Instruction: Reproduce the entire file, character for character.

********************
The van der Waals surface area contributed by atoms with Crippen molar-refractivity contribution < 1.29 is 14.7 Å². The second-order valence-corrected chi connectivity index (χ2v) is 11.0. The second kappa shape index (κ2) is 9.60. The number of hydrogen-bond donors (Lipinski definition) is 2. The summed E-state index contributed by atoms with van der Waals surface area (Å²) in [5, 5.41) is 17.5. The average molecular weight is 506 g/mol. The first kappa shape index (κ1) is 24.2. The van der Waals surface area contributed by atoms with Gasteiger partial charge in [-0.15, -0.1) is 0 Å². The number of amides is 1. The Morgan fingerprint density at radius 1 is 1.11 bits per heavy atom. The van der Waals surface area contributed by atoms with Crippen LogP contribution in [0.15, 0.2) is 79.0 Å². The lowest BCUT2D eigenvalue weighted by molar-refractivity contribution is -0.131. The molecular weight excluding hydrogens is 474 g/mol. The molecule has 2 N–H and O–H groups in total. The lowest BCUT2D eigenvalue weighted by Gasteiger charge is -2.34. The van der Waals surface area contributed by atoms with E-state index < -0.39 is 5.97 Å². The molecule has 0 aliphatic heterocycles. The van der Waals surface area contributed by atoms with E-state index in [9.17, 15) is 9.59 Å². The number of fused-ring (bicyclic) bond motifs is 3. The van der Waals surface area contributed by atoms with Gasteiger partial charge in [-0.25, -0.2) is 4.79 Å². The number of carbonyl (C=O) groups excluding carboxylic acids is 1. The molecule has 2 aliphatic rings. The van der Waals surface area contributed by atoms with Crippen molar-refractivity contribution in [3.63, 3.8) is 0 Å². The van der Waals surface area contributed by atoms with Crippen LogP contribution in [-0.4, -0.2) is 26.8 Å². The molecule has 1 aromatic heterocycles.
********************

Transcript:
The van der Waals surface area contributed by atoms with Crippen molar-refractivity contribution < 1.29 is 14.7 Å². The second-order valence-corrected chi connectivity index (χ2v) is 11.0. The second kappa shape index (κ2) is 9.60. The number of hydrogen-bond donors (Lipinski definition) is 2. The summed E-state index contributed by atoms with van der Waals surface area (Å²) in [5, 5.41) is 17.5. The average molecular weight is 506 g/mol. The first kappa shape index (κ1) is 24.2. The van der Waals surface area contributed by atoms with Gasteiger partial charge in [-0.15, -0.1) is 0 Å². The number of amides is 1. The Morgan fingerprint density at radius 1 is 1.11 bits per heavy atom. The van der Waals surface area contributed by atoms with Crippen LogP contribution in [0.15, 0.2) is 79.0 Å². The lowest BCUT2D eigenvalue weighted by molar-refractivity contribution is -0.131. The molecular weight excluding hydrogens is 474 g/mol. The molecule has 2 N–H and O–H groups in total. The lowest BCUT2D eigenvalue weighted by Gasteiger charge is -2.34. The van der Waals surface area contributed by atoms with E-state index < -0.39 is 5.97 Å². The molecule has 0 aliphatic heterocycles. The van der Waals surface area contributed by atoms with E-state index in [9.17, 15) is 9.59 Å². The number of fused-ring (bicyclic) bond motifs is 3. The van der Waals surface area contributed by atoms with Gasteiger partial charge in [-0.25, -0.2) is 4.79 Å². The number of carbonyl (C=O) groups excluding carboxylic acids is 1. The molecule has 2 aliphatic rings. The van der Waals surface area contributed by atoms with Crippen molar-refractivity contribution in [3.63, 3.8) is 0 Å². The van der Waals surface area contributed by atoms with Crippen LogP contribution in [-0.4, -0.2) is 26.8 Å². The molecule has 1 aromatic heterocycles.